Surgery done with sound – High-Intensity Focused Ultrasound
A new ultrasound device, used in conjunction with magnetic resonance imaging (MRI), allows neurosurgeons to precisely burn out small pieces of malfunctioning brain tissue without cutting the skin or opening the skull. A preliminary study from Switzerland involving nine patients with chronic pain shows that the technology can be used safely in treating humans. The researchers now aim to test it in patients with other disorders, such as Parkinson’s disease. High-intensity focused ultrasound (HIFU) is different from the ultrasound used for diagnostic purposes, such as prenatal screening. Using a specialized device, high-intensity ultrasound beams are focused onto a small piece of diseased tissue, heating it up and destroying it.
“The groundbreaking finding here is that you can make lesions deep in the brain–through the intact skull and skin–with extreme precision and accuracy and safety,” says Neal Kassell, a neurosurgeon at the University of Virginia. Kassell, who was not directly involved in the study, is chairman of the Focused Ultrasound Surgery Foundation, a nonprofit based in Charlottesville, VA, that was founded to develop new applications for focused ultrasound.
The technology is currently used to remove uterine fibroids (small benign tumors in the uterus) and it’s in clinical testing for removing tumors from breast and other cancers. InSightec, an ultrasound technology company headquartered in Israel, has developed an experimental HIFU device designed to target the brain. The major challenge in using ultrasound in the brain is figuring out how to focus the beams through the skull, which absorbs energy from the sound waves and distorts their path. The InSightec device consists of an array of more than 1,000 ultrasound transducers, each of which can be individually focused.
The ultrasound beams are focused on a specific point in the brain that absorbs the energy and converts it to heat. This raises the temperature to about 55°C and kills the cells in a region approximately 10 cubic millimeters in volume. The entire system is integrated with a magnetic resonance scanner, which allows neurosurgeons to make sure they target the correct piece of brain tissue.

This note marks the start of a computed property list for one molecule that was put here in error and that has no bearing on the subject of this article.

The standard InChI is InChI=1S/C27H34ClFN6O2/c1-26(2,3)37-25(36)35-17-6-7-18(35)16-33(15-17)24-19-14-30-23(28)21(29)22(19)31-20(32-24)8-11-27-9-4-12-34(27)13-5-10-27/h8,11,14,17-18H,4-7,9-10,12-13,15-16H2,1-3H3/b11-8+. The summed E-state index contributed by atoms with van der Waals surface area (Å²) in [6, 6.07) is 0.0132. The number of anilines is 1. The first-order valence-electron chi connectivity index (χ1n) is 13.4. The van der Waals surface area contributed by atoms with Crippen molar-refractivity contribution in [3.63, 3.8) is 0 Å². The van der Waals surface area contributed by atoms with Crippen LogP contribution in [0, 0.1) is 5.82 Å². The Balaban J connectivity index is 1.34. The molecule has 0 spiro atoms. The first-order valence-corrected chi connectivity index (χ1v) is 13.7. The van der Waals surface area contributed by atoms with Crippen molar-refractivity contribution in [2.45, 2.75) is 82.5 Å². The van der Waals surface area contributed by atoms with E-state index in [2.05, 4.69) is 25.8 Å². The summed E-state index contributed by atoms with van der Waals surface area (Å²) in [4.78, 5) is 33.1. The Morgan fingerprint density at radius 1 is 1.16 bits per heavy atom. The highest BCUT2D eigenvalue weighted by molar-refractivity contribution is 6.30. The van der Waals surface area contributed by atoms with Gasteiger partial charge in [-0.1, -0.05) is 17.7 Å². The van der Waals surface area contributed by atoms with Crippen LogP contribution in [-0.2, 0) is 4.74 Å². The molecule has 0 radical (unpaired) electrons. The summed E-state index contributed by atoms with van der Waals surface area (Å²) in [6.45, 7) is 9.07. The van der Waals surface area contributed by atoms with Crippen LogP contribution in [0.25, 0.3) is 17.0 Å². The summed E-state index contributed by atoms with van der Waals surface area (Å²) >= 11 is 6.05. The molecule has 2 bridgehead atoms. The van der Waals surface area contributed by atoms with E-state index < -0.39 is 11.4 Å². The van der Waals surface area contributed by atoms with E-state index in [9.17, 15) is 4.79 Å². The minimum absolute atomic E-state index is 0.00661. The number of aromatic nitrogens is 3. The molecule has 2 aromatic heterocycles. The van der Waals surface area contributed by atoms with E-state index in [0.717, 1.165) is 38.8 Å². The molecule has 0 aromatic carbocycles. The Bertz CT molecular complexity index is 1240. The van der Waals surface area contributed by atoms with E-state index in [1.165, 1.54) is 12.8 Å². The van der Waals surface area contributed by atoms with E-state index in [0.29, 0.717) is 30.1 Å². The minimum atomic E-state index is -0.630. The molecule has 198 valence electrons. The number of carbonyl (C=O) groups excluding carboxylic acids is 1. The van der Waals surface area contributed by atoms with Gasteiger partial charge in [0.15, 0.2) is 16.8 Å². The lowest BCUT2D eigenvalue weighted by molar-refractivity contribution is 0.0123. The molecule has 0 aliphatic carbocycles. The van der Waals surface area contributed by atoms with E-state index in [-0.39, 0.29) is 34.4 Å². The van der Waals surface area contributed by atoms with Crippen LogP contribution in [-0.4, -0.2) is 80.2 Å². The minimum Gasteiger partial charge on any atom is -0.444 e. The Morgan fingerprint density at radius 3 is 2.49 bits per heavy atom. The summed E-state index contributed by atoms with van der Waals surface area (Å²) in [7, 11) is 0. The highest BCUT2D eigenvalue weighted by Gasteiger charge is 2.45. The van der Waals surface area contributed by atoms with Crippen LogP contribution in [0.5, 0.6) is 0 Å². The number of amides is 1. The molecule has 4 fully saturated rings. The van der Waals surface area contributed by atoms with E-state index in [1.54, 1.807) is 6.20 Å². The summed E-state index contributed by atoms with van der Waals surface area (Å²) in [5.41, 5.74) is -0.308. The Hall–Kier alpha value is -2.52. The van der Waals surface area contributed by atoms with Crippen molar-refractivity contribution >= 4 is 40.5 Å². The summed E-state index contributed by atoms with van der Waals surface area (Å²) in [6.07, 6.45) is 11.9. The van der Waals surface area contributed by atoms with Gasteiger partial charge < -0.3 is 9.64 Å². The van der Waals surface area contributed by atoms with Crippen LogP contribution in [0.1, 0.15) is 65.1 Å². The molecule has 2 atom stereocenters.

The Swiss study, published this month in the Annals of Neurology, tested the technology on nine patients with chronic debilitating pain that did not respond to medication. The traditional treatment for these patients is to use one of two methods to destroy a small part of the thalamus, a structure that relays messages between different brain areas. Surgeons either use radiofrequency ablation, in which an electrode is inserted into the brain through a hole in the skull, or they use focused radiosurgery, a noninvasive procedure in which a focused beam of ionizing radiation is delivered to the target tissue.
According to the new study, all nine patients reported immediate pain relief after the outpatient procedure and were up and about soon afterward. The patients did report feeling a few seconds of tingling or dizziness, and in one case a brief headache, as the targeted tissue heated up, he says. But none experienced neurological problems or other side effects after surgery.
“This will give a lot of impetus for manufacturers of focused ultrasound equipment to get interested in the brain,” says Kassell. An experimental version of InSightec’s ultrasound device is currently being tested in five medical centers around the globe. In addition to using it with Parkinson’s patients and those who suffer other movement disorders, scientists plan to test the technology as a treatment for brain tumors, epilepsy, and stroke.
One downside of HIFU compared to the more invasive neurosurgeries performed with an electrode is that surgeons are unable to functionally test whether they have targeted the correct part of the brain. During traditional surgery for Parkinson’s, for example, the neurosurgeon stimulates the target area with the electrode to make sure he or she has identified the piece of the brain responsible for the patient’s motor problems, and then kills that piece of tissue.